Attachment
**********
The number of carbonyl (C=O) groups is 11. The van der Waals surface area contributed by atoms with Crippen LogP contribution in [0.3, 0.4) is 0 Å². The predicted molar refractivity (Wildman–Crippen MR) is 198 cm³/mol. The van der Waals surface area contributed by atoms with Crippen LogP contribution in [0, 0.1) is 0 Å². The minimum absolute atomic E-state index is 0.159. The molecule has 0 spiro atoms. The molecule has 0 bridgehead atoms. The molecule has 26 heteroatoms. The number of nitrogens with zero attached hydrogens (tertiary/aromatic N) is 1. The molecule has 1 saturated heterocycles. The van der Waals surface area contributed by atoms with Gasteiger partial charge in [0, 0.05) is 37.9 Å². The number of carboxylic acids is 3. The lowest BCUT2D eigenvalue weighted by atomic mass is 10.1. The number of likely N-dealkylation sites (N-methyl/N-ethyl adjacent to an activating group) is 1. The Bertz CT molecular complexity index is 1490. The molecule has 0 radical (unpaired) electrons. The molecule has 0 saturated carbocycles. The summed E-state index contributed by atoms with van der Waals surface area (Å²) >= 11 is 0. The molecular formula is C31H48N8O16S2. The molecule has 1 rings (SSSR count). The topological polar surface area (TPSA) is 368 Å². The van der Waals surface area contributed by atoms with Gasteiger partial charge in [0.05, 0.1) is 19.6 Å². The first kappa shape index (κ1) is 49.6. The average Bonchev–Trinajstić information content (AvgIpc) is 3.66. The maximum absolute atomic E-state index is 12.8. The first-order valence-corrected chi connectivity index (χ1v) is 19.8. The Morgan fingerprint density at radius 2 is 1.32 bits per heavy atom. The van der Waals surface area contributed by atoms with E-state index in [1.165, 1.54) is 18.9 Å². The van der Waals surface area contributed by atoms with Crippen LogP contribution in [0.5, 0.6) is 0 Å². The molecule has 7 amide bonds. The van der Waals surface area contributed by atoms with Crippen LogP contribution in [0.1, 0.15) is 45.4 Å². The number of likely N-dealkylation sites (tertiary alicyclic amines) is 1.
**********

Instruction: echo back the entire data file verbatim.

The number of carbonyl (C=O) groups is 11. The van der Waals surface area contributed by atoms with Crippen LogP contribution in [0.3, 0.4) is 0 Å². The predicted molar refractivity (Wildman–Crippen MR) is 198 cm³/mol. The van der Waals surface area contributed by atoms with Crippen LogP contribution in [0, 0.1) is 0 Å². The minimum absolute atomic E-state index is 0.159. The molecule has 0 spiro atoms. The molecule has 0 bridgehead atoms. The molecule has 26 heteroatoms. The number of nitrogens with zero attached hydrogens (tertiary/aromatic N) is 1. The molecule has 1 saturated heterocycles. The van der Waals surface area contributed by atoms with Gasteiger partial charge in [0, 0.05) is 37.9 Å². The number of carboxylic acids is 3. The lowest BCUT2D eigenvalue weighted by atomic mass is 10.1. The number of likely N-dealkylation sites (N-methyl/N-ethyl adjacent to an activating group) is 1. The Bertz CT molecular complexity index is 1490. The molecule has 0 radical (unpaired) electrons. The molecule has 0 saturated carbocycles. The summed E-state index contributed by atoms with van der Waals surface area (Å²) >= 11 is 0. The molecular formula is C31H48N8O16S2. The molecule has 1 rings (SSSR count). The topological polar surface area (TPSA) is 368 Å². The van der Waals surface area contributed by atoms with Gasteiger partial charge in [0.05, 0.1) is 19.6 Å². The first kappa shape index (κ1) is 49.6. The average Bonchev–Trinajstić information content (AvgIpc) is 3.66. The maximum absolute atomic E-state index is 12.8. The first-order valence-corrected chi connectivity index (χ1v) is 19.8. The Morgan fingerprint density at radius 2 is 1.32 bits per heavy atom. The van der Waals surface area contributed by atoms with E-state index in [1.165, 1.54) is 18.9 Å². The van der Waals surface area contributed by atoms with Crippen LogP contribution in [0.5, 0.6) is 0 Å². The molecule has 7 amide bonds. The van der Waals surface area contributed by atoms with Crippen LogP contribution in [0.1, 0.15) is 45.4 Å². The number of likely N-dealkylation sites (tertiary alicyclic amines) is 1.